Reasoning a computation based on problem and symantics
While it is important that our code be correct, it is equally important to review our work from efficiency standpoint. The number of steps that it takes for a function to compute its final value depends on the order of evaluation. Apparently, compiler can do a lot of optimization behind the scenes, and I don't know the details of that process. What we can do as programmers is see if we can optimize our function definitions using the knowledge of language symantics and something about the problem itself. While the example below is trivial, it is good to develop a mindset where we think of how our definitions get evaluated.
Check for a leap year
Since a leap year is the one that is evenly divisible by 4, except every year that is evenly divisible by 100 unless the year is also evenly divisible by 400, we can write the following definition:
isLeapYear :: Int -> Bool isLeapYear year = year `rem` 400 == 0 || (year `rem` 100 /= 0 && year `rem` 4 == 0)
First we note that since the main expression is an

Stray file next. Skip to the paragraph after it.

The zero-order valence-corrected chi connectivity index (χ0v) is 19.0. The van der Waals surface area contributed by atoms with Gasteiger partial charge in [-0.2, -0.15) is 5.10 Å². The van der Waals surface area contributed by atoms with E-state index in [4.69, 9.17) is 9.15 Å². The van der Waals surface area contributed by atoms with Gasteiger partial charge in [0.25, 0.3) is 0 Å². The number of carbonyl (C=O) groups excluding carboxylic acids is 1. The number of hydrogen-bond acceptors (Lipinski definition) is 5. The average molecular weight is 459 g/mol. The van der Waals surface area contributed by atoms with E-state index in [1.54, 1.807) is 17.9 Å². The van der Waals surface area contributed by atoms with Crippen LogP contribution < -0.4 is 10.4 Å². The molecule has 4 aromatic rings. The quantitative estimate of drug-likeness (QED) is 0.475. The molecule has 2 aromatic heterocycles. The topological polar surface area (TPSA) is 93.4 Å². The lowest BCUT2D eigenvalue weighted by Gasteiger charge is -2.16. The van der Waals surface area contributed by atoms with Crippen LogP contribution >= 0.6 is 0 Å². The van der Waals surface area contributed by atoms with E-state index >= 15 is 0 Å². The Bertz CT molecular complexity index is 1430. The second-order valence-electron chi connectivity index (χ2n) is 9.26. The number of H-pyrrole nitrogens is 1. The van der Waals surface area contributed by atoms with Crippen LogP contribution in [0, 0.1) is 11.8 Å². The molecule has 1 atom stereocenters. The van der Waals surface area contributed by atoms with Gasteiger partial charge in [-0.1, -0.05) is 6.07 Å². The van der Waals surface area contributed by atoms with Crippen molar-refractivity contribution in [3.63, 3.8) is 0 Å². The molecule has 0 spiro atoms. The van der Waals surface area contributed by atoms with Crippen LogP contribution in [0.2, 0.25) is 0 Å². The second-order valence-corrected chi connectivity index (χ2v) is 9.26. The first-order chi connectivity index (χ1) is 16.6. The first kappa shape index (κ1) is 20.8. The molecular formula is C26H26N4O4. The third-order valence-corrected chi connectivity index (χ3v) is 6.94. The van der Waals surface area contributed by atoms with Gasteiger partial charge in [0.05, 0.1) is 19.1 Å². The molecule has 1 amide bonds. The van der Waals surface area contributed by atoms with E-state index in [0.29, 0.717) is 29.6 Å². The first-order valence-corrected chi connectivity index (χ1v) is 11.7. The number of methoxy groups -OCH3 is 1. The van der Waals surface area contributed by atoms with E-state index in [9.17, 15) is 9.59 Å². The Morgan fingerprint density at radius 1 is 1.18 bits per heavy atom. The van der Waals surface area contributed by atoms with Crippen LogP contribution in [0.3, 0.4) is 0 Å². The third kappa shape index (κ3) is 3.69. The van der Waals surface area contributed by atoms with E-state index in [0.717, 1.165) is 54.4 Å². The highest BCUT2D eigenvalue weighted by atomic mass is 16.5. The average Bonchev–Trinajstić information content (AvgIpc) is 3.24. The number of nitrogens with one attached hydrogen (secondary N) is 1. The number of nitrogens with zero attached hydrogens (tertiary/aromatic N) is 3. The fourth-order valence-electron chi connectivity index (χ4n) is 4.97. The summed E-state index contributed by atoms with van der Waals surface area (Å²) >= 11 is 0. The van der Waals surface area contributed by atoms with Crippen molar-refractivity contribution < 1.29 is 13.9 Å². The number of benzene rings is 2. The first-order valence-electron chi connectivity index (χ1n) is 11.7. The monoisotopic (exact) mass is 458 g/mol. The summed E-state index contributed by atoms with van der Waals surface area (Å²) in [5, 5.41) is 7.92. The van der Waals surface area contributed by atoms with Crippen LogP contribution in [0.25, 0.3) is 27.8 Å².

or expression of the form
e1 || e2, if e1 evaluates to
False (often), e2 has to be evaluated to get final value of the entire expression. We can rewrite our expressions in terms of
and as follows.
Knowing the symantics of
e1 && e2, if e1 evaluates to false (often), e2 will not be evaluated and the entire expression evaluates to
False. Also, within the
or expression of e2 now, the first sub-expression (not divisible by 100) is more likely to be
True in which case the
or expression will evaluate to
True without evaluating the second sub-expression (divisible by 400).
isLeapYear2 :: Int -> Bool isLeapYear2 year = year `rem` 4 == 0 && (year `rem` 100 /= 0 || year `rem` 400 == 0)